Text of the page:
January 31st, 2018
Going Beyond the Name: Macedonia
The Macedonian name issue is not a name issue – it is a historical and cultural appropriation bordering on the impingement of sovereignty. Some experts fear surrendering the name wholesale surrenders any defense against future irredentist claims by the neighboring state regarding cultural or territorial rights, with ecumenical implications.
Firstly, consider similar cases that haven’t provoked such international discourse. There are hundreds of cities whose names are appropriated from Greek history. Twenty-nine places in the U.S. alone are called Athens, and another 20 named Alexandria. Furthermore, consider other compound names like “New Mexico” or even “New England”. Or, in case you thought the Greeks never did the same, consider “Nea Smyrni” in Athens, stemming from the city of Asia Minor from which its residents fled in 1922.
Herein, however, lies the great insurmountable difference. The Americans never took along with the name the inventions, culture, and historical legacy of the ancient Greeks. Nor did they equate the legacy of the British Empire with the history of the colonial states. And, let us not forget the places whose Hellenistic names are in fact tied closely to Greek culture and influence, and which have given birth to Hellenes of the diaspora, like the eminent poet born in Alexandria, Egypt, C.P. Cavafy.
Secondly, in the words of the former mayor of Skopje, and designer of the FYROM flag (the Vergina Sun – an ancient Greek symbol), “The story of perennial national existence is, to me, a crazy story. This ridiculous connection between our modern state and Alexander the Great and Philip, 2000 years ago, is simply ridiculous.” He goes on to say, “before 1944 there was no Republic of Macedonia. It was founded on August 2, 1944. “Macedonia” was founded on the backdrop of Czechoslovakia and Tito’s Yugoslavia.” 
Thirdly, we must understand why FYROM zealously draws a direct correlation between their nation-state and the ancient Greek Macedonians. The answer requires a canon’s worth of dissertations. I’ll leave you to answer that for yourselves, in light of this quote: “Future ages will wonder at us. As the present age wonders at us now.” – Thucydides.  It is thus no wonder that FYROM, in an effort of nation-building, wants to brand itself as the natural continuum of ancient Greece. It also offers political favorability among the less educated and fortunate to be told they are entitled to the legacy of the ancient Greeks. 
A resolution rests on the horizon, nonetheless. Σταύρος Λυγερός, a Greek journalist, has coincidentally shared the same principles I have reached. There are two fundamental parts to an amicable solution:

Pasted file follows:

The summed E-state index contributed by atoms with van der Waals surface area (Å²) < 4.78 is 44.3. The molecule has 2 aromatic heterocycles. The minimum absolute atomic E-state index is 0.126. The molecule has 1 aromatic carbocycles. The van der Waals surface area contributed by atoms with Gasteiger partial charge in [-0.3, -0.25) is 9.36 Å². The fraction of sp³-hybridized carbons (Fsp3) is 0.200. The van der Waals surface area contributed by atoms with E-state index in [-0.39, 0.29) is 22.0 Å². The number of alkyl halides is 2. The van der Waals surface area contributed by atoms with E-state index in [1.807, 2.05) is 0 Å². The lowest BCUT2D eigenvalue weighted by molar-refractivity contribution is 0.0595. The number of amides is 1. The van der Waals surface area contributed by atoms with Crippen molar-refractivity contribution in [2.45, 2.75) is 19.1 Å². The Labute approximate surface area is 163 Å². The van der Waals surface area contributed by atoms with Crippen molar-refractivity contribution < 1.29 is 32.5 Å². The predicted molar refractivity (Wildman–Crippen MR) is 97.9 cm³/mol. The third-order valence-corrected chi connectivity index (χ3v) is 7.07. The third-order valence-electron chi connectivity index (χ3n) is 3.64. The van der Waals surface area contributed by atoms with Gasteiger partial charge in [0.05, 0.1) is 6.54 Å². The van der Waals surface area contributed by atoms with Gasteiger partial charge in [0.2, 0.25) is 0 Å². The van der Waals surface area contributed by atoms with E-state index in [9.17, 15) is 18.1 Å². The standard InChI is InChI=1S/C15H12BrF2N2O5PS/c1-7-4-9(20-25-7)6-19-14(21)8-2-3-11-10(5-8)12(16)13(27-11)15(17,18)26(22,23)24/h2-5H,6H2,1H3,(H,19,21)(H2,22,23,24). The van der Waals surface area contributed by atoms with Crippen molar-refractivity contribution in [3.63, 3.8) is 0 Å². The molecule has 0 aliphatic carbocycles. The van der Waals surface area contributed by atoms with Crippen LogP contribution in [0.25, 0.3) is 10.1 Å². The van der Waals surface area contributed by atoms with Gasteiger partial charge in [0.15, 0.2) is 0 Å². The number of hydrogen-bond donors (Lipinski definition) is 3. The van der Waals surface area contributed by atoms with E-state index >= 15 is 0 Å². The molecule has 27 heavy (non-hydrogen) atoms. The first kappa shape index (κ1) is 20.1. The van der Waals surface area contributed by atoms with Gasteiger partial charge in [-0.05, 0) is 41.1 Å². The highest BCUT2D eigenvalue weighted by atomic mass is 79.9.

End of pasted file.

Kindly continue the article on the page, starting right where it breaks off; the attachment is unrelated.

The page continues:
1. Τhe abandonment, in writing and in practice, of all irredentist policies seeking to appropriate, even usurp, the ancient Greek culture, history, geography or language. Ancient Greek history and culture – Macedonian, Athenian, or Spartan, including Alexander the Great, Pericles, and King Leonidas – while unifying and universally renowned, belong solely to the Greeks.
2. The appreciation and recognition of the broad geographical, historical, and ethnic nature of the Macedonian region as it has fluctuated over the years, with wars, treaties, and dissolution and creation of nation-states. The current boundaries of the geographical Macedonian region are “Mt. Olympus, the Pindus range, Mts. Shar and Osogovo, the western Rhodopes, the lower course of the Nestos river, and the Aegean Sea.” It includes Greece, FYROM, Bulgaria, Albania, Serbia and Kosovo. 
The second point, in conjunction with the over 50 years of FYROM constitutionally proclaiming the use of “Macedonia”, their geographical stake in the name, and recognition of the name by over 100 other countries, makes it irresponsibly defeatist to reject all compound names. However, for the same reason, it is impossible for “Macedonia” to refer to a single country, whose ethnicity and language will be referred to as “Macedonian”, when there are Albanians, Bulgarians, and millions of Greeks who self-identify as ethnically Macedonian. This then precludes the use of a compound name such as “New Macedonia”.
As such, the widely criticized, but reconciliatory, proposal for a “compound name, towards everyone (erga omnes), with a geographical qualifier” [“Northern” or “Upper”], is in the best interest of both nation-states. It would allow the two countries to continue bilateral cooperation in the areas of trade, immigration, defense, and intelligence-sharing. Furthermore, it may reduce any nationalistic – vs patriotic – sentiment that has been misguidedly inflamed on both sides. It prevents future irredentist claims by the neighboring nation-state towards any cultural, historical, or territorial rights of Greece, while weakening the claims of nationalist Greeks that could destabilize Greece’s relationships in a time of global insecurity.
More so than ever, at a time when misinformation and obfuscation are tactics readily employed by extremist groups and even governments, and sensibility has lost to sensitivity, we must remain vigilant and steadfast in preserving the historical facts and the peace. It is for the ultimate triumph of the truth for which we must rally.
President, National Hellenic Student Association
1. Refer to his interview in realnews for more.
2. For more inspiration refer to Demosthenes' "Speech of the Crown", specifically after par. 199
3. For more on nation branding, read "GRAAN, A. (2013), COUNTERFEITING THE NATION? Skopje 2014 and the Politics of Nation Branding in Macedonia. Cultural Anthropology, 28: 161-179. doi:10.1111/j.1548-1360.2012.01179.x"
4. Wikipedia, the free encyclopedia. Macedonia (region). Available at: https://en.wikipedia.org/wiki/Macedonia_(region). Accessed January 31st, 2018